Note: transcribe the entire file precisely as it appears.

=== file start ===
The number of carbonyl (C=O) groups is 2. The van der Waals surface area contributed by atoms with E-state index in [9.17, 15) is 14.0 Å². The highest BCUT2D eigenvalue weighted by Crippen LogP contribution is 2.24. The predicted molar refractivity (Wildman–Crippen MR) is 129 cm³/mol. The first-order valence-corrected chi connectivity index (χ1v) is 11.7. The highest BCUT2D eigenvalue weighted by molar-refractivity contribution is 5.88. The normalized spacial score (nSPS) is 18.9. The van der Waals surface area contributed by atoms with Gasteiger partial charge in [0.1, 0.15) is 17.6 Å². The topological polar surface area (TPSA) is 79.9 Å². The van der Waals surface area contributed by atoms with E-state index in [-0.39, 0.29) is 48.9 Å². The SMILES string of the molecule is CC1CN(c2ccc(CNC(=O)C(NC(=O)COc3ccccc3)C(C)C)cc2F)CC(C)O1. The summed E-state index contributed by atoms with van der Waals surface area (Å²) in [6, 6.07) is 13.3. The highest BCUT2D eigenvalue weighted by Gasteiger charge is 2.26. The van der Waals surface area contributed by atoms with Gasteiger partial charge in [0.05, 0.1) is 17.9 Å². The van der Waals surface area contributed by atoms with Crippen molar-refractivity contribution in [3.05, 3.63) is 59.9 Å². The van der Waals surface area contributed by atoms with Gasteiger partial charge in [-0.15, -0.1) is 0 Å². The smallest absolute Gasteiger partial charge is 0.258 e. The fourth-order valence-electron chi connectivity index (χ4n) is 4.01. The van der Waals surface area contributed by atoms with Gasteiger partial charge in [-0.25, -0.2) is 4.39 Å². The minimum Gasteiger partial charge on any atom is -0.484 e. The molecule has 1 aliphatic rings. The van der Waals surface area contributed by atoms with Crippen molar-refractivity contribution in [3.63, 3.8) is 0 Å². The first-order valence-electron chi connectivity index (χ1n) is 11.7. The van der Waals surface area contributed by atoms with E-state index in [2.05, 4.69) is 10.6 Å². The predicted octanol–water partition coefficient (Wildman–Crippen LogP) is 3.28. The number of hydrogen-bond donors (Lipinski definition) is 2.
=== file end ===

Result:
The number of carbonyl (C=O) groups is 2. The van der Waals surface area contributed by atoms with E-state index in [9.17, 15) is 14.0 Å². The highest BCUT2D eigenvalue weighted by Crippen LogP contribution is 2.24. The predicted molar refractivity (Wildman–Crippen MR) is 129 cm³/mol. The first-order valence-corrected chi connectivity index (χ1v) is 11.7. The highest BCUT2D eigenvalue weighted by molar-refractivity contribution is 5.88. The normalized spacial score (nSPS) is 18.9. The van der Waals surface area contributed by atoms with Gasteiger partial charge in [0.1, 0.15) is 17.6 Å². The topological polar surface area (TPSA) is 79.9 Å². The van der Waals surface area contributed by atoms with E-state index in [-0.39, 0.29) is 48.9 Å². The SMILES string of the molecule is CC1CN(c2ccc(CNC(=O)C(NC(=O)COc3ccccc3)C(C)C)cc2F)CC(C)O1. The summed E-state index contributed by atoms with van der Waals surface area (Å²) in [6, 6.07) is 13.3. The highest BCUT2D eigenvalue weighted by Gasteiger charge is 2.26. The van der Waals surface area contributed by atoms with Gasteiger partial charge in [0.05, 0.1) is 17.9 Å². The van der Waals surface area contributed by atoms with Crippen molar-refractivity contribution in [3.05, 3.63) is 59.9 Å². The van der Waals surface area contributed by atoms with Gasteiger partial charge in [-0.15, -0.1) is 0 Å². The smallest absolute Gasteiger partial charge is 0.258 e. The fourth-order valence-electron chi connectivity index (χ4n) is 4.01. The van der Waals surface area contributed by atoms with Gasteiger partial charge in [-0.25, -0.2) is 4.39 Å². The minimum Gasteiger partial charge on any atom is -0.484 e. The molecule has 1 aliphatic rings. The van der Waals surface area contributed by atoms with Crippen molar-refractivity contribution in [3.63, 3.8) is 0 Å². The first-order valence-electron chi connectivity index (χ1n) is 11.7. The van der Waals surface area contributed by atoms with E-state index in [2.05, 4.69) is 10.6 Å². The predicted octanol–water partition coefficient (Wildman–Crippen LogP) is 3.28. The number of hydrogen-bond donors (Lipinski definition) is 2.